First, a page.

by Laura Moretti
I called him “Dusty” because he was found among the debris in a slaughterhouse yard, so weak from starvation and disease, he could barely stand without locking his hindlegs together for balance. I picked him up for $100; just a two-year-old registered Arabian nobody had cared about, on his way to someone’s dinner table.
The veterinarian who checked him out after he arrived in safe quarters told me not to “waste” my time. The horse was so badly malnourished and nearly fatally ill that I would simply be throwing money away. pppIn the top photo, you can see Dusty in his death-ridden days, draining mucus, high fever, skin and bones. We had to be careful moving him; if we nudged him too quickly, he would fall down. The large photo on the right shows Dusty a year later, shortly before he was adopted by a young girl who had forty acres of green grass to give him and a heart full of love.
Still, I wonder if I will have the strength to watch these animals come and go in my lifetime. Like you, while I’m reading and writing, photographing and rescuing, feeding and sheltering, educating and feeling, all those things we hold in great esteem are passing us by: the earth, the sky, the waters, the animals for whom we fight. I watched a child playing on a swing in a park the other day: he was delighted as he glided to and fro through the air, laughing the way only an innocent child can laugh and I thought: My heart is breaking so that one day, because of my work and the work of others like me, your life will be a better one than the one you’re headed for now. I’ll sacrifice “fitting in with the crowd” and sharing every experience the modern-day lifestyle offers most Americans, and enjoying — to the fullest extent, without haunting memories of species depletion, toxic waste disposal and drift-netting cruelties — a walk on the beach, so people, one day, might just treat one other and all those others who deserve it solely on the grounds that they exist, a little kinder along the way.
In the end, we won’t make a difference in this great challenge before us. Oh, yeah, sure, we’ll ease the suffering along the way — for those few like Dusty; I mean, in the scheme of all this, all these billions who suffer, a few is all we can hope to save. The greatest problem of our times is the overpopulation of our species and not one of us has the time, amidst the killing and the suffering of animals alone, to even begin to solve that monumental and terribly complex dilemma. We’ll slow down the inevitable, but I believe, from what I’ve seen in my work for animals in the past thirty plus years, that things will have to get much worse before they’ll get better. And, in a sick kind of way, I guess that’ll be a good thing. When CNN reports — over a warm dinner before our 35-inch color television sets — that the last living rhinoceros has died, will we care then about the endangered species’ run toward extinction and take definitive action to save, say, the elephant?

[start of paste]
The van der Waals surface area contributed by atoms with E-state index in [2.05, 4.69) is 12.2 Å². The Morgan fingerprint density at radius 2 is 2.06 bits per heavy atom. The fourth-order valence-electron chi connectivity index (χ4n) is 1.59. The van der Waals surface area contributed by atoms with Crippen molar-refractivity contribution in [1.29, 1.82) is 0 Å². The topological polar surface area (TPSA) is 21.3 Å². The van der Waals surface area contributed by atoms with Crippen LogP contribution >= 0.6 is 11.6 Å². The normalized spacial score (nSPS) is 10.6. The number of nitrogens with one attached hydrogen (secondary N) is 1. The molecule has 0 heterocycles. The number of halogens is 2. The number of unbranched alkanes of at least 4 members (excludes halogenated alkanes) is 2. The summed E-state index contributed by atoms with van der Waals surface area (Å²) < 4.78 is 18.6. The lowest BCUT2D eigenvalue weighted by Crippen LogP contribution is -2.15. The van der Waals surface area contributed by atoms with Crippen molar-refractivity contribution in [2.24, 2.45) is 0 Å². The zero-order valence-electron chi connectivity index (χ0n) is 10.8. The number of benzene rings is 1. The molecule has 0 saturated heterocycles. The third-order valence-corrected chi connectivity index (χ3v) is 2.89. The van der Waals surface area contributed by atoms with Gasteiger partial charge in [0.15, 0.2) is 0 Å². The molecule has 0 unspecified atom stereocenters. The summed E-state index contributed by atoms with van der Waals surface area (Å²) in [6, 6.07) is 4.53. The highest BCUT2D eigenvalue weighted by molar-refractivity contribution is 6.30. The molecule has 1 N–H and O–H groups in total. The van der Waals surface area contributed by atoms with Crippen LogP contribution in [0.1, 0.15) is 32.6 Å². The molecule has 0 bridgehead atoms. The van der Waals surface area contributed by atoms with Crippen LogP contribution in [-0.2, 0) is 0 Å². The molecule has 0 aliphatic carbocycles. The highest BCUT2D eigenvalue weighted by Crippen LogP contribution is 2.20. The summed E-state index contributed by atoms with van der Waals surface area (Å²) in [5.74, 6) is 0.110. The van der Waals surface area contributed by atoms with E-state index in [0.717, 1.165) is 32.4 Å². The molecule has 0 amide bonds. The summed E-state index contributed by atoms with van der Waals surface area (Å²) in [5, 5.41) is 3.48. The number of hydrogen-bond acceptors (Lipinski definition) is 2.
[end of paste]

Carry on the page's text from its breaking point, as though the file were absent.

Get over it, a friend of mine encourages me. Come join the living. You deserve the life you’re fighting for for others. Take it while you can. The rhino and the elephant? They’re history, no matter what you do now. Have you heard them? the naysayers? Do you hear them now? They’ve painted — and created — this ugly picture for us (and they are probably right), so there are days we think about bailing out. But there’s no way to turn away. It’s humanly impossible. Only ignorance is bliss and our eyes have been open too long.
As long as our work makes a difference to somebody — and it has (to many somebodies, ppp and just a few here in this issue) — then there isn’t any reason to set down the torch, not even in the vast approaching blackness of Armageddon. What kind of life would we be living, to know all that we know, and turn our backs? What kind of human beings would that make us? And not that we do it because our conscience tells us to, but because it’s the only thing worth doing, the only path to a whole human being. And because it’s the right thing to do: to work for justice, no matter how elusive it is and has been and may be.
We’ll continue to stand on some patch of untouched beach and look toward the setting fiery sun as some kind of symbolic message from the future, and a bird will pass, silhouetted, against it, reminding us — because there is no escape — that, despite it all, it is better to do something, even if it’s futile, even if it’s small in the grand scheme, than to do nothing at all. It makes a difference to somebody.
We are hopeless romantics in a hopeless romance. I love your heart and your soul and your work. And your company.